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Thirty-nine distension-sensitive single afferent units were discriminated from these control experiments with LPS (Fig. 7). Among them 11 units (28.2%) were defined as low threshold afferents as they reached maximal discharge rates at intraluminal pressures below 20 cm H2O. Sixteen single units (41%) were discriminated with thresholds for activation above 20 cm H2O and these are referred to as high threshold afferents. The remaining 12 single units (30.8%) had thresholds <20 mmHg but increased their discharge rate over the entire range of intraluminal distension pressures up to 60 cm H2O, these are considered as wide dynamic range afferents. The sensitivity of these afferent populations were differentially influenced 15 min after treatment with LPS. Both the high threshold and wide dynamic range sensitive populations had increased mechanosensitivity. In contrast the low threshold mechanosensitive populations were not sensitized by LPS. Indeed the discharge rate of the low threshold population at 10 cm H2O pressure was significantly attenuated 15 min after LPS administration compared to the control response before LPS was administered.

image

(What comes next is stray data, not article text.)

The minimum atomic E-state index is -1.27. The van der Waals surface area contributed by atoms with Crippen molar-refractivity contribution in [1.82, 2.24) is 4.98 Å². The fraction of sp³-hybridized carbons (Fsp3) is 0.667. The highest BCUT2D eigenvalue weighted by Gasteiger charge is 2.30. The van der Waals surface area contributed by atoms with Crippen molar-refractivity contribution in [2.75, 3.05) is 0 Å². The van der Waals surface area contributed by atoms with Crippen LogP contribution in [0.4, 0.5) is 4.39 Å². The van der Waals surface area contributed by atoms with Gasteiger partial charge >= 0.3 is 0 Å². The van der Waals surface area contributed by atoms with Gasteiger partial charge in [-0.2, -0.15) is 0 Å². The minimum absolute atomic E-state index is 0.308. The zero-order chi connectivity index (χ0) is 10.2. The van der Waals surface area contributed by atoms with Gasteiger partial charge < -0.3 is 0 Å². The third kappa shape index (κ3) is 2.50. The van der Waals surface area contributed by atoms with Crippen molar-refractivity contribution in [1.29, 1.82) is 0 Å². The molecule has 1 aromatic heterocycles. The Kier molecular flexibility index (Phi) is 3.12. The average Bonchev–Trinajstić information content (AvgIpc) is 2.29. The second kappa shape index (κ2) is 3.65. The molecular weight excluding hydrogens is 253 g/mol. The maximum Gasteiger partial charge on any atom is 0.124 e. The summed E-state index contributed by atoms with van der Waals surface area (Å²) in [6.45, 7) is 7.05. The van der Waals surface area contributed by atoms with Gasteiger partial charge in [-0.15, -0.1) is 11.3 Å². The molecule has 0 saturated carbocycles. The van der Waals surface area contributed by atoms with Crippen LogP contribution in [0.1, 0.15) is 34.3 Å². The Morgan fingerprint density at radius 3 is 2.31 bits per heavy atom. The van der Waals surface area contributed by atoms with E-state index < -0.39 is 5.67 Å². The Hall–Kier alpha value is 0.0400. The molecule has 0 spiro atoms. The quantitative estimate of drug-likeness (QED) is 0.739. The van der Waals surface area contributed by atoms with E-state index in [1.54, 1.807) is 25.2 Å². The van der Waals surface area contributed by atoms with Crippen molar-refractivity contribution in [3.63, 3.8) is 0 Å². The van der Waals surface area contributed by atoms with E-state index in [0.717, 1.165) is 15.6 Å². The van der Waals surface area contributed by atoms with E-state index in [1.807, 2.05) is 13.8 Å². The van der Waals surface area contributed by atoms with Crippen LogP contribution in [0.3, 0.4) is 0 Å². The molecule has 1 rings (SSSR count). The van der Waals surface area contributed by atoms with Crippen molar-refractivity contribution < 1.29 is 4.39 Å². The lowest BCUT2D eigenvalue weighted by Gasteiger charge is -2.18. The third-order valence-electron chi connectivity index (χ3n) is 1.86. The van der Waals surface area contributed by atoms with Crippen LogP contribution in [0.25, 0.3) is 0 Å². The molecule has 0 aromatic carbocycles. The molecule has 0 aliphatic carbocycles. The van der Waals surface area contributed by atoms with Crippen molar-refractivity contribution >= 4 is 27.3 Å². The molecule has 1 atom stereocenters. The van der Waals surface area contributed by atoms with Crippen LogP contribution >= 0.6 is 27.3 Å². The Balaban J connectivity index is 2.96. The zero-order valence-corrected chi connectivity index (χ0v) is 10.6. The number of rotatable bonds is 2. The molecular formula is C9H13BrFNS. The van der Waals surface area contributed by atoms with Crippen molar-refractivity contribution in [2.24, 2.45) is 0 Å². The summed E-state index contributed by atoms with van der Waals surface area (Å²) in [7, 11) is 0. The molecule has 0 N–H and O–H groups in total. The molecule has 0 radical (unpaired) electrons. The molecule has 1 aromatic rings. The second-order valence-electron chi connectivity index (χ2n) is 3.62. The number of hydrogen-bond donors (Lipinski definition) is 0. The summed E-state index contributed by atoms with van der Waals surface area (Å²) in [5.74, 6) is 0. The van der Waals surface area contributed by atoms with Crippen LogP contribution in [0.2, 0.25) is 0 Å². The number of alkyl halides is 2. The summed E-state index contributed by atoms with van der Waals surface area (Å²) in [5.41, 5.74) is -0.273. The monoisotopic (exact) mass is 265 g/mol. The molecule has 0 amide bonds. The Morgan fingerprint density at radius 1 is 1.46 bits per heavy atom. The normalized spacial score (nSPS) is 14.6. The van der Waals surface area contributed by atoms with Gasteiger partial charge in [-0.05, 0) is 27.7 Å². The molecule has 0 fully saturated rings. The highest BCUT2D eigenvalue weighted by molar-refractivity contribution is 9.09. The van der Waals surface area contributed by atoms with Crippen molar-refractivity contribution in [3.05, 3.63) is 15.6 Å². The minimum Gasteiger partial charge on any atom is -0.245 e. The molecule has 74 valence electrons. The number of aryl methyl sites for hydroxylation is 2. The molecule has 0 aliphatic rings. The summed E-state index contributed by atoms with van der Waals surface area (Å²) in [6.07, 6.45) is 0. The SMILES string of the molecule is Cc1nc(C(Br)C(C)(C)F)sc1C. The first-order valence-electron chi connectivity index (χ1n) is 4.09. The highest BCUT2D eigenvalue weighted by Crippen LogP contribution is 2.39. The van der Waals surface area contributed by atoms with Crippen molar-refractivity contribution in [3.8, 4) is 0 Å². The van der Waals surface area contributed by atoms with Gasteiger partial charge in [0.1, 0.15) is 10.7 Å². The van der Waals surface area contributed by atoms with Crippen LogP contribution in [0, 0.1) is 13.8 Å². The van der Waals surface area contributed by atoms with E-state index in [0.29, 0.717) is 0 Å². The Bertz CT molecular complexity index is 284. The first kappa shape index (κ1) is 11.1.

Figure 7. Stimulus–response function of mesenteric mechanosensitive afferents. Single unit analysis was used to discriminate afferents with low and high thresholds for activation and afferents that responded over a wide-dynamic range (see text for definitions). A representative analysis with discriminated single units and the corresponding rate histograms is shown in the upper left panel. The upper right panel shows the mean response profile of 11 low threshold afferents whose firing increased dramatically upon distension and plateaued at pressures <20 cm H2O. Following lipopolysaccharide (LPS) the response of these afferents to distension was attenuated and this was significant at 10 cm H20. The left lower panel shows that firing of 16 afferents with high thresholds for activation was markedly augmented after LPS. The sensitivity of wide-dynamic range afferents (right lower panel) was also increased following LPS.